May 11 - June 29
SuperCallaFragileMysticEcstasyDioecious: Cole Case, Amir H. Fallah, Penelope Gottlieb and Roland Reiss
SuperCallaFragileMysticEcstasyDioecious highlights the work of four Los Angeles artists who synthesize artistic and ecological concerns through the painting of flowers. Cole Case, Amir H. Fallah, Penelope Gottlieb and Roland Reiss bring disparate painting approaches and varying cultural associations together as an artistic response to the world’s concentrically dizzying spin.
“Whereas older traditions of botanical art and still life painting involved calm, studio-bound reflections of natural beauty and visual order, a new paradigm seems appropriate in the more fragile condition of the world in the early 21st century. We’re in a state of accelerated change, possibly teetering on some sort of apocalyptic brink.”
Sharon Suhovy: Ambrosia
Sharon Suhovy sculpts sumptuous three dimensional paintings with cake-frosting utensils. Her sculptures may reflect structures that are familiar in historical architecture and almost always include the use of classic flowers like the rose as a metaphor for beauty.
Elena Manferdini’s site specific installation is a new addition to the MOAH permanent collection. This acquisition was made possible with funds from the Lancaster Museum and Public Art Foundation.
Jennifer Vanderpool/ Patrick Melroy: Astro Flowers
This site specific installation recontextualizes the historic propaganda of the Cold War Space Race, imaging an alternative history that subverts patriarchal, nationalistic imagery with botanical iconography – the rocket ship for the flower. Thematically, the work acknowledges Lancaster’s role in space technology, while in a tongue and cheek manner suggesting the beautification of space is as worthy a goal as manifest destiny of unknown galaxies and global dominance.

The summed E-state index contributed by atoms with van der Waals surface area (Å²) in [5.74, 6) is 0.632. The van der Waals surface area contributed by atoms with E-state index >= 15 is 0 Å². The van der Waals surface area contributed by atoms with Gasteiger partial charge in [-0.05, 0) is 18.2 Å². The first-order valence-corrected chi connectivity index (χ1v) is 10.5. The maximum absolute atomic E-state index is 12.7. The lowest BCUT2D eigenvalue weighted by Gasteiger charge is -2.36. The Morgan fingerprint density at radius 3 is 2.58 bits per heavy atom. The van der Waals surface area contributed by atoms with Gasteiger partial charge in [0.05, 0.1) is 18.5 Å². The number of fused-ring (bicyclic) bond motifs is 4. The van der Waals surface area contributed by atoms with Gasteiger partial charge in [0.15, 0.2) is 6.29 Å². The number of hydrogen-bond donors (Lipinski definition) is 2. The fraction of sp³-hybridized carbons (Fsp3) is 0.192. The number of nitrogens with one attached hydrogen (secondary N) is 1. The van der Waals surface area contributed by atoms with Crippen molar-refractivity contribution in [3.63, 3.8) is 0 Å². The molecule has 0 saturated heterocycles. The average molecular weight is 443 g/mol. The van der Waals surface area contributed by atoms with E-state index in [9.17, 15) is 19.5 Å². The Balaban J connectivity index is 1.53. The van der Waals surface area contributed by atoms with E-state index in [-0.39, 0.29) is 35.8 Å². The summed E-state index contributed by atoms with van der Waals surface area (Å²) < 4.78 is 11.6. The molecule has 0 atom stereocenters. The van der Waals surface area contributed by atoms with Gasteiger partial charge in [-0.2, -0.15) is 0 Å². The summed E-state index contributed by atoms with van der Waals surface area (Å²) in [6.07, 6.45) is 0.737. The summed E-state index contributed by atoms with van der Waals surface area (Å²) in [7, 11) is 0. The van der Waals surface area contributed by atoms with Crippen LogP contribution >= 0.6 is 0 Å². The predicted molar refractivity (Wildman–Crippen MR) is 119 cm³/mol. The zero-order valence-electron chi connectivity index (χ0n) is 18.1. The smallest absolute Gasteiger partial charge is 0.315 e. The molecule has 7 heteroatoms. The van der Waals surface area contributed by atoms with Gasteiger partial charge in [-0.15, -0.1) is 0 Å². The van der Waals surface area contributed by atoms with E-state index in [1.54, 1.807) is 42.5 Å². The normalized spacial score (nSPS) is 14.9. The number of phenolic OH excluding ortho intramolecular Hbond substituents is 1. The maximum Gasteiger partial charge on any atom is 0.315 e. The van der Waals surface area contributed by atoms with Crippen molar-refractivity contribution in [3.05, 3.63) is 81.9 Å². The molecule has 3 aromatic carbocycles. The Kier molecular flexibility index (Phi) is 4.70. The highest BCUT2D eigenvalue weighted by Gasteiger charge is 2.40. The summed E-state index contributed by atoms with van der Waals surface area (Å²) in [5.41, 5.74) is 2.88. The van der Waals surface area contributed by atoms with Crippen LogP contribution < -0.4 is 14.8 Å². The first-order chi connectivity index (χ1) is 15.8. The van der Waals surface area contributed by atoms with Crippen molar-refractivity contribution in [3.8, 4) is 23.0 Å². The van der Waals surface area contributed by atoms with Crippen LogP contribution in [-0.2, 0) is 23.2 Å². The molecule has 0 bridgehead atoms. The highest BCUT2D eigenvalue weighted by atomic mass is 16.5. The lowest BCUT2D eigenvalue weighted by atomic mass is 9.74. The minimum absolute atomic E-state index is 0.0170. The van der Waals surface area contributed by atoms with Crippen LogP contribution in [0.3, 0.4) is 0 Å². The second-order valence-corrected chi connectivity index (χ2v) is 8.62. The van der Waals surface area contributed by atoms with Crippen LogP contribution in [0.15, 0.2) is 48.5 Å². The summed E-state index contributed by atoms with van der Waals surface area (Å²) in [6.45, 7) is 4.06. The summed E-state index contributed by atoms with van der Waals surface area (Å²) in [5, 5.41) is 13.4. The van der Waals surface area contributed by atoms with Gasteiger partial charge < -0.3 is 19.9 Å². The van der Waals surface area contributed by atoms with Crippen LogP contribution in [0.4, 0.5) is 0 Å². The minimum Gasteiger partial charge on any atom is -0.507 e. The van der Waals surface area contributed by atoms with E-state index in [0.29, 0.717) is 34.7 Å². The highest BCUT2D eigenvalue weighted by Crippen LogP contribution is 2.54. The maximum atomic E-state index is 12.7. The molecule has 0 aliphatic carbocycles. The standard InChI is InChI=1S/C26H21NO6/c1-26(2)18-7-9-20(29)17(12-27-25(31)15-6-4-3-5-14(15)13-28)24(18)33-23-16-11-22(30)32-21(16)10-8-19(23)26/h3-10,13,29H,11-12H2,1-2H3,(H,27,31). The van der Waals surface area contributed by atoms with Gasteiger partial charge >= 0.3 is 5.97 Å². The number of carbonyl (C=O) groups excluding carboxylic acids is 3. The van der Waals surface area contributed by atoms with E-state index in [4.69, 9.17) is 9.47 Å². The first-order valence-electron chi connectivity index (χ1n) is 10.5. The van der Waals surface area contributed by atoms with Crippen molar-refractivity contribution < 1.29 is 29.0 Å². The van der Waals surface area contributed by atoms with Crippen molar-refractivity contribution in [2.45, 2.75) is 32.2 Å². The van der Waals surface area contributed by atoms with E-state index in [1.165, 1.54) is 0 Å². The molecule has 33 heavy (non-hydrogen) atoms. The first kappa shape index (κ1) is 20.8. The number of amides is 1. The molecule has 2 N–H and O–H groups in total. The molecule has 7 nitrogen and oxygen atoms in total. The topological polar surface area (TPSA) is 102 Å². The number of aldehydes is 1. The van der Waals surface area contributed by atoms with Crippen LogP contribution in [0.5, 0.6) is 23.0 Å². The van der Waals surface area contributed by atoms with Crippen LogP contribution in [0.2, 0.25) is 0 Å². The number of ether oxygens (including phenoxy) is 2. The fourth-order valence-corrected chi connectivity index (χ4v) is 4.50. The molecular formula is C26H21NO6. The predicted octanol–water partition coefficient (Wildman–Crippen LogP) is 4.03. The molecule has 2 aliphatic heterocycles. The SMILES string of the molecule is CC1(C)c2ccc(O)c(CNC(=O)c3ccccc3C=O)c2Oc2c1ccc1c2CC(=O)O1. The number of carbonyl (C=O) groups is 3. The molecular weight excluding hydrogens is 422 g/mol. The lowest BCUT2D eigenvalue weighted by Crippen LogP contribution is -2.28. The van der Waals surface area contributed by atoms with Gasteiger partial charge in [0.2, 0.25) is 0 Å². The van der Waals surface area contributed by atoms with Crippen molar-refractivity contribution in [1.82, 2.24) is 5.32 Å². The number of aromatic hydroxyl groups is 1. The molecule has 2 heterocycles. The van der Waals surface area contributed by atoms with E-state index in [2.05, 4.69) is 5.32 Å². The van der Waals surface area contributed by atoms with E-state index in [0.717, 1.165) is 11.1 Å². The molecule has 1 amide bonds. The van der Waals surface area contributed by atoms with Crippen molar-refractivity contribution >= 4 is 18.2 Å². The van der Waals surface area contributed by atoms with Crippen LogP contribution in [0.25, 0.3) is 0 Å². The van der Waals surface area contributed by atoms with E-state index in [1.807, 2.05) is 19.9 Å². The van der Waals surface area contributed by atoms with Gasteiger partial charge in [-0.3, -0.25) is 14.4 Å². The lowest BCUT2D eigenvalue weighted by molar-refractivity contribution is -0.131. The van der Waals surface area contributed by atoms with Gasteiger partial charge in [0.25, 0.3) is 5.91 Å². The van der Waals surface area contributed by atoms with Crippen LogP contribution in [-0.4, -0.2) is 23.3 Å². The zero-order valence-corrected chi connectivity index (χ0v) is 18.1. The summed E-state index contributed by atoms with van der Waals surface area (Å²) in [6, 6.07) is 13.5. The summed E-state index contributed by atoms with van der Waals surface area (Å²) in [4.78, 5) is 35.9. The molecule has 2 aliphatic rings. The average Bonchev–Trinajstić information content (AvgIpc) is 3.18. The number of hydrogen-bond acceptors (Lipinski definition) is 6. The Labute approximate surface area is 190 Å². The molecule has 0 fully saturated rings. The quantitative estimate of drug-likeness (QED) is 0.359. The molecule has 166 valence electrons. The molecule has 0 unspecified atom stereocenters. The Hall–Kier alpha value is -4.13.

Kathleen Elliot: Living Flame
Kathleen Elliot lives in two worlds: the “real” one of luscious flora, fruits and vegetables and in her own Garden of Eden. Her works in glass exhibited at MOAH arose from a great love of plants, their life cycles, the beauty of all of their parts – leaves, seed pods, flowers, bark, etc – and the spiritual connection she feels when she is in nature.
Janice Tieken: Orchid Requiem
California photographer Janice Tieken’s series Orchid Requiem focuses on the beauty of orchids and other flora after their life cycle is finished. This body of work won the International Silver Prize for Art and Science of Color.
Susan Sironi: Nothing Domestic
Susan Sironi’s altered garden books are fantastical botanical dioramas. Leftover cuttings from the altered books form the basis for Sironi's "Garden Collage" series of mixed-media wall work. Romantic looking floral bouquets are overlaid with Sironi's handwritten stream of consciousness texts which are modified -- leaving us to ponder the poetic content.
Rebecca Niederlander: We are Stardust, We are Golden. And We Have to Find our Way Back to the Garden
As an artist, Rebecca Niederlander’s practice is founded in the relationship of the individual to the larger whole. Her art contains an aesthetics of multiples, a commitment to the singular element and how it fits into a larger balanced context of many. Her works invite the viewer to participate on an active level by creating pieces of their own within the installation that add to the whole of Niederlander’s work. Rebecca Niederlander is the Community Engagement Artist working in conjunction with sculptor Brad Howe on the new Los Angeles County Multi Ambulatory Care Center scheduled to open in Lancaster in 2014.